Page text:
[Marx] wants to disentangle the contradictions embodied in such a process [of aggregate social capital]. So he fashions a device that allows him to identify the proportionate growth rates in the different departments, in production quantities, in value exchanges and in employment which, if they are not fulfilled, will result in crises. The reason for taking so much trouble to define equilibrium is, as always, to be better able to understand why departures from that condition are inevitable under the social relations of capitalism. (Harvey, p.169-170)”

Thus the necessary assumptions (what Harvey calls ‘restrictive’) in the economic models displaces the contradictions that appear in the social – in other words, Harvey emphasizes the social relations of production in relation (or delimitation) to this schema. He notes multiple discrepancies between what this schema indicates and Marx’s more general project:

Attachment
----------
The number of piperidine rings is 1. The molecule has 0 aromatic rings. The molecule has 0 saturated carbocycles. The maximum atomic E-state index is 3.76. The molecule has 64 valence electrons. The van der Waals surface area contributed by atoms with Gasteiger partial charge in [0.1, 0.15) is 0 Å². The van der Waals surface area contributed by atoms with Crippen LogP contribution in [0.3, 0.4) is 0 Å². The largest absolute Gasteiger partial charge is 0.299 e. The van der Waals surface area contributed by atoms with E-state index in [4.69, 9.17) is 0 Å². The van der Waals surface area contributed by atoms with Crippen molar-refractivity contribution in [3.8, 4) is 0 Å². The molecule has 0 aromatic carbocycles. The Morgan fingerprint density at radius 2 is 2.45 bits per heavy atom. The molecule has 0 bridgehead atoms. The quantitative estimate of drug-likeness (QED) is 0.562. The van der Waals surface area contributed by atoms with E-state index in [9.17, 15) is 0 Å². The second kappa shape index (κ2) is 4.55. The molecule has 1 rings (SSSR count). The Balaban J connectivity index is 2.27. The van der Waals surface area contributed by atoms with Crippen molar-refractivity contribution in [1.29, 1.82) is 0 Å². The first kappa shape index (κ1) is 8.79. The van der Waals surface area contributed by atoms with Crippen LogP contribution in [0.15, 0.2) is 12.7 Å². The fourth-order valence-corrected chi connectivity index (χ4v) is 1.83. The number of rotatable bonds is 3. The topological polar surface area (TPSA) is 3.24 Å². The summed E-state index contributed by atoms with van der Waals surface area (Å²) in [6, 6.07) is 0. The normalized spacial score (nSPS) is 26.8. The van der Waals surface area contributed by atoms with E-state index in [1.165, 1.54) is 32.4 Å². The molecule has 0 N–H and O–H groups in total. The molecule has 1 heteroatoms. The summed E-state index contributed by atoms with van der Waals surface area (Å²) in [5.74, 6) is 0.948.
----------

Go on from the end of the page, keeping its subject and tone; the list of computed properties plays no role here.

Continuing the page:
1) The necessary balances (reproduction) of inputs/outputs run counter to seeing capital as a continuous process in motion. Harvey argues:
By modeling accumulation in highly simplified stock terms, Marx gains greatly in analytical tractability. But the price he pays is a departure from the very basic but much more difficult flow conception which he sought to hammer out in preceding chapters, particularly those dealing with circulation of variable capital and surplus value. (Harvey, p. 170)”

2) That Marx failed to stay true to his purpose of understanding circulation between departments as an inseparable dynamic-dialectic of use value and exchange value. In other words, exchange values (circulation) have to be balanced out with use values (the basis of the disaggregation of social capital into two sectors of production). This lines up with both Moseley, who wanted to emphasize this was not a balance of material inputs/outputs but rather one of magnitudes of money, as well as Andy’s discomfort with the seeming arbitrariness of the two department distinction (see below). This then opens into a more extended discussion of the important concept of “viable technology” and a contradiction that emerges between its function (to balance use and value exchanges between departments) and technologies role in accumulation in general (see p. 170-171).